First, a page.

High Median Nerve Paralysis: Is the Hand of Benediction or Preacher’s Hand A Correct Sign? : Plastic and Reconstructive Surgery – Global Open

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Peripheral Nerve: Special Topic

High Median Nerve Paralysis: Is the Hand of Benediction or Preacher’s Hand A Correct Sign?

Duraku, Liron S. MD, PhD*; Schreuders, Ton A.R. PhD; Power, Dominic M. MD; Rajaratnam, Vaikunthan MD§; Chaudhry, Tahseen MD; Hundepool, Caroline A. MD, PhD; Zuidam, Jelle M. MD, PhD

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Plastic and Reconstructive Surgery - Global Open: October 2022 - Volume 10 - Issue 10 - p e4598
doi: 10.1097/GOX.0000000000004598
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Question: Can the preacher’s or benediction hand be used for diagnosing high median nerve injury?

Findings: This study shows that the hand of benediction or preacher’s hand is incorrectly associated with a high median nerve lesion.

Meaning: Hand of benedection or preacher’s is an incorrect sign for high median nerve injury and thorough physical examination is paramount for diagnosis, appropriate referral‚ and treatment.


Delayed referral of traumatic peripheral nerve injuries to specialized care increases the chance of more significant loss of quality of life, neuropathic pain, more functional impairment, and a larger socioeconomic impact of predominantly young patients.1,2 Only 9% of nerve injuries are diagnosed at the emergency department‚ and 39% after hospital discharge3 with delayed diagnosis precluding early operative management.4–6 Early diagnosis and prompt treatment is crucial for optimal outcomes in peripheral nerve injuries.7,8

The median nerve accounts for 37% of all nerve injuries.3 Median nerve lesions are divided into high and low injuries9 sometimes referred to as proximal and distal lesions. Low median nerve lesions are distal to the innervation of the extrinsic flexor muscles of the forearm. Therefore, only the intrinsic muscles of the thumb and the two radial lumbricals are paralyzed and sensation to the volar side of thumb, index, and middle finger. High median nerve lesions are proximal to the origin of the anterior interosseus nerve when all the intrinsic plus extrinsic muscles are paralyzed9 (Fig. 1).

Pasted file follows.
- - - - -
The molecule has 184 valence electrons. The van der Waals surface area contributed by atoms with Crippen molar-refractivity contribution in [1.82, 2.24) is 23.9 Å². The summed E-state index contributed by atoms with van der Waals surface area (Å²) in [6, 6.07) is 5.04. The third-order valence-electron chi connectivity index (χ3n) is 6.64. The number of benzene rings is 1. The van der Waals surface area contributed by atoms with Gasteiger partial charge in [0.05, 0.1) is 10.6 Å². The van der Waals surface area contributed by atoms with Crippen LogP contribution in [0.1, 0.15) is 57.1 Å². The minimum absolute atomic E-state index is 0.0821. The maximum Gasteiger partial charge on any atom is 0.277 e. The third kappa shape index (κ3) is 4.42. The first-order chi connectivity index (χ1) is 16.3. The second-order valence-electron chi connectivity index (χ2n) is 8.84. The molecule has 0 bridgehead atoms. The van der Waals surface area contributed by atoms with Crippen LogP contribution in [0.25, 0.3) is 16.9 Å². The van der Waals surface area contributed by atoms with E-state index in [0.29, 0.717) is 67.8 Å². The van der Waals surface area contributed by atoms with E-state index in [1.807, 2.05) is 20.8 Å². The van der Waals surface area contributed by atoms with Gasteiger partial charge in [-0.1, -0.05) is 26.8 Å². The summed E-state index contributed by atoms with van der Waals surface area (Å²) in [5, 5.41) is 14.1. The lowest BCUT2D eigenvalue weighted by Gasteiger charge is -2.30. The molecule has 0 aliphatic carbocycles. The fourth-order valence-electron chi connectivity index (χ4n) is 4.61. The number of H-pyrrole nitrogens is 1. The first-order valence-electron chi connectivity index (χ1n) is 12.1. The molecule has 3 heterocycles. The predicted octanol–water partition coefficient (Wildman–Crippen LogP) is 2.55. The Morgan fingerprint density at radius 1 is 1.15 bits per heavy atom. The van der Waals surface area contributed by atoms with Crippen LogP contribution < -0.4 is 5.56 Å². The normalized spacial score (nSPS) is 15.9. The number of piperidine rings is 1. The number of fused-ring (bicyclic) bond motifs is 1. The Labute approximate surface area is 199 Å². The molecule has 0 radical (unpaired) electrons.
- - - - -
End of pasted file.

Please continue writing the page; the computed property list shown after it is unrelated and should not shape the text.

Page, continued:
Fig. 1.:
Median nerve innervated muscles. Pronator teres (PT), Flexor carpi radialis (FCR), Palmaris longs (PL), Flexor digitorum superficialis (FDS), Flexor digitorum profundus index and middle (FDP), Flexor pollicis longs (FPL), Pronator quadratus (PQ), Abductor pollicis brevis (ABP), Opponens pollicis (OP), superficial head Flexor pollicis brevis (FPBs), first and second lumbrical muscle (LM).

Historically‚ the clinical appearance of this high median nerve lesion has been described as a hand with an abducted thumb, with the index and middle fingers in an extended position (Fig. 2). In the majority of books and articles, this is called the hand of benediction or preacher’s hand, referring to the hand of Saint Peter.10 Adding to the confusion even more, some authors report the hand of benediction due to chronic ulnar neuropathy or ulnar nerve lesion.10 This condition can also lead to what also might look like a preacher’s hand although this is when the patient is asked to extend the finger, not to flex the fingers. The classical hand of benediction or preacher’s hand for high median nerve lesion is a confusing and incorrect assignation. Firstly, in attempting to flex the fingers, the metacarpophalangeal (MCP) joints of the fingers are flexed due the action of the intrinsic muscles. Secondly, only the index finger is extended at both proximal interphalangeal (PIP) and distal interphalengeal (DIP) joints. The middle finger is flexed because of the connections between the flexor digitorum profundus (FDP) of the ring (quadriga phenomena) and middle finger and because of dual innervation of the ulnar nerve.11 The confusion mentioned above could account for missed diagnosis of high median nerve lesions and, therefore, delayed referral to a nerve specialist for proper and early planning and management of the injury.

Fig. 2.: